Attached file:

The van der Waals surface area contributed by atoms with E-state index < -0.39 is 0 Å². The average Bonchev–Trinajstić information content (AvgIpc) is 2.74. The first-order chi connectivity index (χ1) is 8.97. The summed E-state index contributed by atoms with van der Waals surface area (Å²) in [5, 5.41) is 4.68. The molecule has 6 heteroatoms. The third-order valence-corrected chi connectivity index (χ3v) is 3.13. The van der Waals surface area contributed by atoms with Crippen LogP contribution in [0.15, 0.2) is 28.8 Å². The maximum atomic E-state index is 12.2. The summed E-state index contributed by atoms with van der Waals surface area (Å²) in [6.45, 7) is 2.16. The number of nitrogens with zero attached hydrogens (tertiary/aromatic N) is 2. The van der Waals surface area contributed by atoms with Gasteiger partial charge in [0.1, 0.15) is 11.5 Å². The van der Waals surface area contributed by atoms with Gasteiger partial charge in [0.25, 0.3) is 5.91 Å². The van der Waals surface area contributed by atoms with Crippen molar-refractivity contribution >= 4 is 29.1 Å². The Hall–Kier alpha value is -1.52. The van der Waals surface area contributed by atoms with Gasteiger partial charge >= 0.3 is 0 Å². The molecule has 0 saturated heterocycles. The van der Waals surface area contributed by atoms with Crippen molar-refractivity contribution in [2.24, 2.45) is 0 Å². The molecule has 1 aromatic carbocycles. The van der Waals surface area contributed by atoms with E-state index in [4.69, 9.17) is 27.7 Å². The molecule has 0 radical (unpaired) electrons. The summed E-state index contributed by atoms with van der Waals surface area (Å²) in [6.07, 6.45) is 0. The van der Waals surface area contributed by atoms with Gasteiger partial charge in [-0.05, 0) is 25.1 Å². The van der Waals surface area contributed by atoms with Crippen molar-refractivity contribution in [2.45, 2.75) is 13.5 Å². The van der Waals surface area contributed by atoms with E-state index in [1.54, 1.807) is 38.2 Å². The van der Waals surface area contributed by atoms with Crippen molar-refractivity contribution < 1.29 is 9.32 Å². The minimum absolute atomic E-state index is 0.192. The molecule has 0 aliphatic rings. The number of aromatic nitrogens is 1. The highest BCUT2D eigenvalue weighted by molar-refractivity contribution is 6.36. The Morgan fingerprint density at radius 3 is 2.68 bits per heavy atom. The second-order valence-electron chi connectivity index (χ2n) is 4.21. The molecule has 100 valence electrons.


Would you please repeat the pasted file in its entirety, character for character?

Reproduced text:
The van der Waals surface area contributed by atoms with E-state index < -0.39 is 0 Å². The average Bonchev–Trinajstić information content (AvgIpc) is 2.74. The first-order chi connectivity index (χ1) is 8.97. The summed E-state index contributed by atoms with van der Waals surface area (Å²) in [5, 5.41) is 4.68. The molecule has 6 heteroatoms. The third-order valence-corrected chi connectivity index (χ3v) is 3.13. The van der Waals surface area contributed by atoms with Crippen LogP contribution in [0.15, 0.2) is 28.8 Å². The maximum atomic E-state index is 12.2. The summed E-state index contributed by atoms with van der Waals surface area (Å²) in [6.45, 7) is 2.16. The number of nitrogens with zero attached hydrogens (tertiary/aromatic N) is 2. The van der Waals surface area contributed by atoms with Gasteiger partial charge in [0.1, 0.15) is 11.5 Å². The van der Waals surface area contributed by atoms with Gasteiger partial charge in [0.25, 0.3) is 5.91 Å². The van der Waals surface area contributed by atoms with Crippen molar-refractivity contribution >= 4 is 29.1 Å². The Hall–Kier alpha value is -1.52. The van der Waals surface area contributed by atoms with Gasteiger partial charge >= 0.3 is 0 Å². The molecule has 0 saturated heterocycles. The van der Waals surface area contributed by atoms with Crippen molar-refractivity contribution in [2.24, 2.45) is 0 Å². The molecule has 1 aromatic carbocycles. The van der Waals surface area contributed by atoms with E-state index in [4.69, 9.17) is 27.7 Å². The molecule has 0 radical (unpaired) electrons. The summed E-state index contributed by atoms with van der Waals surface area (Å²) in [6.07, 6.45) is 0. The van der Waals surface area contributed by atoms with Gasteiger partial charge in [-0.05, 0) is 25.1 Å². The van der Waals surface area contributed by atoms with Crippen molar-refractivity contribution in [2.45, 2.75) is 13.5 Å². The van der Waals surface area contributed by atoms with E-state index in [1.54, 1.807) is 38.2 Å². The van der Waals surface area contributed by atoms with Crippen molar-refractivity contribution < 1.29 is 9.32 Å². The minimum absolute atomic E-state index is 0.192. The molecule has 0 aliphatic rings. The number of aromatic nitrogens is 1. The highest BCUT2D eigenvalue weighted by molar-refractivity contribution is 6.36. The Morgan fingerprint density at radius 3 is 2.68 bits per heavy atom. The second-order valence-electron chi connectivity index (χ2n) is 4.21. The molecule has 100 valence electrons.